The women did not recover sufficient energy to remove their clothing, but slept as they were, and sat up and looked around with uncombed hair in the morning, perfect pictures of dejection. We let them rest as long as we could, for their swollen eyes and stiffened joints told how sadly unprepared they were to go forward at once. The sun came out early and made it comfortable, while a cool and tonic breeze, came down from the great snow mountain the very thing to brace them up after a thorough rest.

The slope to the east was soon met by a high ridge and between this and the main mountain was a gentle slope scattered over with sage brush, and a few little stools of bunch grass here and there between. This gave our oxen a little food and by dipping out the water from the holes and letting them fill up again we managed to get water for camp use and to give the animals nearly all they wanted.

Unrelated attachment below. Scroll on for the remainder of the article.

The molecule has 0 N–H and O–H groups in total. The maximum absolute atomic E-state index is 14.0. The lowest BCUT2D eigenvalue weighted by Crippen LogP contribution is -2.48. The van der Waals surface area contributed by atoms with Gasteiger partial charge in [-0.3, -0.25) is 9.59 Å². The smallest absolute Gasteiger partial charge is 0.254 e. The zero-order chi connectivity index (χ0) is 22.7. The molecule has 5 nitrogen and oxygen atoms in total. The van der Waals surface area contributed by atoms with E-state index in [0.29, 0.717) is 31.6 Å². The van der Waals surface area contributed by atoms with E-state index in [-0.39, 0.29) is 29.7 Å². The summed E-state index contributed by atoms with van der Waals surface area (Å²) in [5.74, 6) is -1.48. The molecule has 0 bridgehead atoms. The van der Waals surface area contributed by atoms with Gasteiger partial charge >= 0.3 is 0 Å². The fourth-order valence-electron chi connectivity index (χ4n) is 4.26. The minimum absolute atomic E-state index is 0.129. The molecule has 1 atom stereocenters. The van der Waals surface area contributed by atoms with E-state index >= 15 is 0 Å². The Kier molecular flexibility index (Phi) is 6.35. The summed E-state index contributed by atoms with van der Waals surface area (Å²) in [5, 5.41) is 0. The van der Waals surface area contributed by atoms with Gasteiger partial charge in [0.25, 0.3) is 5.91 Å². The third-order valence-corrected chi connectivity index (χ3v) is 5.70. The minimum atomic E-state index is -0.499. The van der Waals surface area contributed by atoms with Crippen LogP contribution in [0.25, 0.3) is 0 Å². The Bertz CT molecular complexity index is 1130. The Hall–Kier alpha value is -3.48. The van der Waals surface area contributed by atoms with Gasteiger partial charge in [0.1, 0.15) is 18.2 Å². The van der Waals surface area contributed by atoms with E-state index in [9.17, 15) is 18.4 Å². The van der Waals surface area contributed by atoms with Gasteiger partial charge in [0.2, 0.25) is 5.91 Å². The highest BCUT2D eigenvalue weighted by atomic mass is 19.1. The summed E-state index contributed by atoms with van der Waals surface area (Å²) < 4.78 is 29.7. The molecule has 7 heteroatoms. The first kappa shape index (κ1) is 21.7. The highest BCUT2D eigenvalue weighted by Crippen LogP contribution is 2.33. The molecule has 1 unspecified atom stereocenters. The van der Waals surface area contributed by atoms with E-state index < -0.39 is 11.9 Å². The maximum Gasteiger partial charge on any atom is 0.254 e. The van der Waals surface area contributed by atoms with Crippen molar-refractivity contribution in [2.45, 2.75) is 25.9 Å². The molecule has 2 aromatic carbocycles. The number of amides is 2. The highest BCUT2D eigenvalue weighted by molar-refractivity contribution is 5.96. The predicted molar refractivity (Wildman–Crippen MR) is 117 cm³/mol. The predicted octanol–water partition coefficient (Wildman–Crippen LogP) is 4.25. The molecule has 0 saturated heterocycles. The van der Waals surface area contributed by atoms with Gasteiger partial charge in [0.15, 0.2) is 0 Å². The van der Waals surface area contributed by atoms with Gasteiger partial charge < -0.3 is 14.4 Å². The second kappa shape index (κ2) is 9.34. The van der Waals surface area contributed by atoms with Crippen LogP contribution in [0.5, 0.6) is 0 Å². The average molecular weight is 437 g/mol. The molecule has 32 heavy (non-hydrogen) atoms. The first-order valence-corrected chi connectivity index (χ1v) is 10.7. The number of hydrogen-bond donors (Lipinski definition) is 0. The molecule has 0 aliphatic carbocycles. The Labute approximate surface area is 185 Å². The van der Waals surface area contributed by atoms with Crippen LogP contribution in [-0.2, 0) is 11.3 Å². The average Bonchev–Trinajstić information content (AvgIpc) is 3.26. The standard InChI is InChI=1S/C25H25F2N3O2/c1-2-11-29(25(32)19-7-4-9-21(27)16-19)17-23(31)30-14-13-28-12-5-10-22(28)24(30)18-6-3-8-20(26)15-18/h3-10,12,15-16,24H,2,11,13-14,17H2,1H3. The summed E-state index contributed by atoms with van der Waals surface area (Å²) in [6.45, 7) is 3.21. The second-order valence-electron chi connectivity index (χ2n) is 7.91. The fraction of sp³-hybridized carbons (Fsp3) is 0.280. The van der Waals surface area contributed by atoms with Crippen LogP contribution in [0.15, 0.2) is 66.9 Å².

While waiting for the women Bennett and Arcane wanted to go out and get a good view of the great snowy mountain I had told them so much about. The best point of view was near our camp, perhaps three or four hundred yards away, and I went with them. This place where we now stood was lower than the mountains either north or south, but were difficult to climb, and gave a good view in almost every direction, and there, on the back bone of the ridge we had a grand outlook, but some parts of it brought back doleful recollections. They said they had traveled in sight of that mountain for months and seen many strange formations, but never one like this, as developed from this point. It looked to be seventy-five miles to its base, and to the north and west there was a succession of snowy peaks that seemed to have no end. Bennett and Arcane said they never before supposed America contained mountains so grand with peaks that so nearly seemed to pierce the sky. Nothing except a bird could ever cross such steep ranges as that one.